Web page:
EU sees ‘significant progress’

The European Union has found “significant progress” being made in factory safety and labour rights within a year of Bangladesh’s worst-ever building collapse, but said “more must be done”.

Published : 24 April 2014, 12:31 PM
Updated : 24 April 2014, 02:40 PM

In a statement on Thursday, John Clancy, spokesperson of EU Trade Commissioner Karel De Gucht, said “substantial progress” on labour issues was “important” for Bangladesh's continued preferential access to the EU market.

The Rana Plaza building collapse killed over 1,100 people, mostly garment workers, revealing what the statement said were “serious shortcomings” in the occupational safety and labour rights of Bangladeshi workers in the export-oriented clothing sector.

“It had to be a turning point for safety and labour issues in Bangladesh,” it said.

The EU, the International Labour Organisation (ILO) and the Bangladesh authorities responded to the tragedy by launching what is known as the Sustainability Compact, a betterment initiative which the US later joined.

The Sustainability Compact outlines concrete commitments.

According to the statement, actions it recommends lead to improved occupational safety and health, responsible business conduct, and greater respect of labour rights with a focus on freedom of association and collective bargaining.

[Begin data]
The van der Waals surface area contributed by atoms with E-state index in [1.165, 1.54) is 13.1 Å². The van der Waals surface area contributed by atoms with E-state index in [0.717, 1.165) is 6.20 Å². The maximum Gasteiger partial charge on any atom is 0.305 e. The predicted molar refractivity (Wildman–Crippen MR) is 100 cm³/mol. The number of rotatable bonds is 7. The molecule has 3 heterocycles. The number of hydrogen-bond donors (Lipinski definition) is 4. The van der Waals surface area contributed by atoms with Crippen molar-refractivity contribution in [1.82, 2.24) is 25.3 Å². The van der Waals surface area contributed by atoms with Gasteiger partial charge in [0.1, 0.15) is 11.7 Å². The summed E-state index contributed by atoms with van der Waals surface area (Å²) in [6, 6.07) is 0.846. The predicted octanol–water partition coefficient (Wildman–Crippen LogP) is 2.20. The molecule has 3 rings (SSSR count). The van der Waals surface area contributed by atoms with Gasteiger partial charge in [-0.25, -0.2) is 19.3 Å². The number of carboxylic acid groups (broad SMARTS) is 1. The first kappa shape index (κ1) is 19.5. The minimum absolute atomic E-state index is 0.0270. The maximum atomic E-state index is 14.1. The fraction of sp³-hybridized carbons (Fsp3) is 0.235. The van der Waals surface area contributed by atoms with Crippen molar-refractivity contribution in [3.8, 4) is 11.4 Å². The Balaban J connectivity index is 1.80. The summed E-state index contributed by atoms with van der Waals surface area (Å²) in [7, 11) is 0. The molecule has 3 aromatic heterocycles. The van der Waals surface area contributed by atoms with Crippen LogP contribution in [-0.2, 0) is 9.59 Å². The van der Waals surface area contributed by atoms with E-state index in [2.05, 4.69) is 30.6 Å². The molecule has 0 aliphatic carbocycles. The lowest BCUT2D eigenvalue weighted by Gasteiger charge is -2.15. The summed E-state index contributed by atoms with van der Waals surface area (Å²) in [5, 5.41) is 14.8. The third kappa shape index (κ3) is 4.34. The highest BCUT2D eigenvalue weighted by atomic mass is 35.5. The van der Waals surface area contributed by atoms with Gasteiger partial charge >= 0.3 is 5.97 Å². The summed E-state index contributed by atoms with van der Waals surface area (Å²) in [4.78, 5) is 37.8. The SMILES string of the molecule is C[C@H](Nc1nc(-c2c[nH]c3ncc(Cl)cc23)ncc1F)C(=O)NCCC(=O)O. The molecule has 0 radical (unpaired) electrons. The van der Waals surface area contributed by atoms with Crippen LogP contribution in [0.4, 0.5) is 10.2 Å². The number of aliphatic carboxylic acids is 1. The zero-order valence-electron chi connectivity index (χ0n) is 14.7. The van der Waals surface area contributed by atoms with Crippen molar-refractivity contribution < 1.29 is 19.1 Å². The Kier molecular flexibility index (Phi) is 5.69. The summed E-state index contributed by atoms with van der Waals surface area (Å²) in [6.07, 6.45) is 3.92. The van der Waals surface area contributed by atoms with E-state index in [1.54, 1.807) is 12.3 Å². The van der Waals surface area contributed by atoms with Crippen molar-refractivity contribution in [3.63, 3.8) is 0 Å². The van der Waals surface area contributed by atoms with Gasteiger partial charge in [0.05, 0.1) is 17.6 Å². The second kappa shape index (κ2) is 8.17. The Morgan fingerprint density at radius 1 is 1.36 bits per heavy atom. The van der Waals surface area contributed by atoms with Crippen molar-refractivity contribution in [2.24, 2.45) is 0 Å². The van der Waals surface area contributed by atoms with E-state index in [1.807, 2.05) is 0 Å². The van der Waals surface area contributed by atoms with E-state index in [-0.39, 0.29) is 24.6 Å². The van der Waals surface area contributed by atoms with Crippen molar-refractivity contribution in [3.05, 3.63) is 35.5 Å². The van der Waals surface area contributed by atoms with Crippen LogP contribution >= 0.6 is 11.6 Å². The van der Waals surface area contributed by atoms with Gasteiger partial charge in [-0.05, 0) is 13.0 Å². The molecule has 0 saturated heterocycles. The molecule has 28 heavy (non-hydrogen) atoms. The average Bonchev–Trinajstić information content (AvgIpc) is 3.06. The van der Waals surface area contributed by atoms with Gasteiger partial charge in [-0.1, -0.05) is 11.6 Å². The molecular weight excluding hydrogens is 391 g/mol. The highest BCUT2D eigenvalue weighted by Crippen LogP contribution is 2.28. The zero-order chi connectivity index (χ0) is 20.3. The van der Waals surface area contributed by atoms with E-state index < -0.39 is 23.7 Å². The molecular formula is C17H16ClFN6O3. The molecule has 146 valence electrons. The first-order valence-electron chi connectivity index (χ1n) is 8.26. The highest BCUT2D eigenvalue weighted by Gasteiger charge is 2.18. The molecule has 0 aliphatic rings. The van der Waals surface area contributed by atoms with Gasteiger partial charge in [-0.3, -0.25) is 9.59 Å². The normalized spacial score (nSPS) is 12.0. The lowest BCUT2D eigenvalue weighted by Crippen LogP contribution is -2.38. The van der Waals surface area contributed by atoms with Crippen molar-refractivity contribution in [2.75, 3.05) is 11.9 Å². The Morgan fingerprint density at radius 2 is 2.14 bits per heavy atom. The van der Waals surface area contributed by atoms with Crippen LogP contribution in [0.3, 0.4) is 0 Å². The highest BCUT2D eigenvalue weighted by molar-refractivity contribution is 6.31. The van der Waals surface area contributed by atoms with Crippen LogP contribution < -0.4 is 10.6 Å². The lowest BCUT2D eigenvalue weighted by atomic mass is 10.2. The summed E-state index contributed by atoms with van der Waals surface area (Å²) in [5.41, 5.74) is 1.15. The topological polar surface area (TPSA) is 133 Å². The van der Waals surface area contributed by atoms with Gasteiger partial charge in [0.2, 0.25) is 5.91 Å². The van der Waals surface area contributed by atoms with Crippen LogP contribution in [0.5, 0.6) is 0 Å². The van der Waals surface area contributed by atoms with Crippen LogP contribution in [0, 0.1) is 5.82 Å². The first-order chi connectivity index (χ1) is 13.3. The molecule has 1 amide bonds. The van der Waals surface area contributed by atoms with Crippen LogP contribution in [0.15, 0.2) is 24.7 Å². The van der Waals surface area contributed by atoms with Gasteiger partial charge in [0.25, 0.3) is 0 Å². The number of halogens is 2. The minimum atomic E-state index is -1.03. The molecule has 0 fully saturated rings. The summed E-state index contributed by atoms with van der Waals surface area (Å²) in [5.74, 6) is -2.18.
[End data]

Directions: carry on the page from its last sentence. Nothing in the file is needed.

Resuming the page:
“We’ve seen significant progress in these areas over past months but more must be done,” it said.

The spokesperson said the EU was ready to assist Bangladesh with its reforms and would monitor the implementation of the Sustainability Compact.

“We will have a fuller assessment of the Sustainability Compact’s achievements on its first anniversary in July this year,” it said.

The European Union ambassador in Dhaka, William Hanna, said at an ILO function on Thursday that Rana Plaza was an event in history that people around the world would “ever forget it”.

“Rana Plaza had to be a turning point in how both safety and labour issues are dealt with in Bangladesh,” he said.

He noted significant progress and said despite these achievements, more still remains to be done.

“In particular, Bangladesh's ability to ensure safety and health at work, and freedom of association must continue to improve,” he said.

“Bangladeshi authorities need to make sure that new legislation is effectively implemented in practice, and that Bangladeshi industry keeps to its commitments in this respect”.

He said it should also become easier to establish a trade union, and workers must be able to organise and exercise their right to collective bargaining, without fear of harassment, intimidation or harm.

“In this regard we request the Bangladeshi authorities to adopt the implementing rules for the Labour Act at the earliest opportunity”.

He said Bangladesh also needed to address the challenges posed by unregistered factories, subcontracting, and proper implementation of the minimum wage across the industry.

“If Bangladesh's response leads to lasting reform, this will turn Bangladesh into a model country in the region – and this indeed would be a fitting tribute to those lives lost in Rana Plaza,” he said.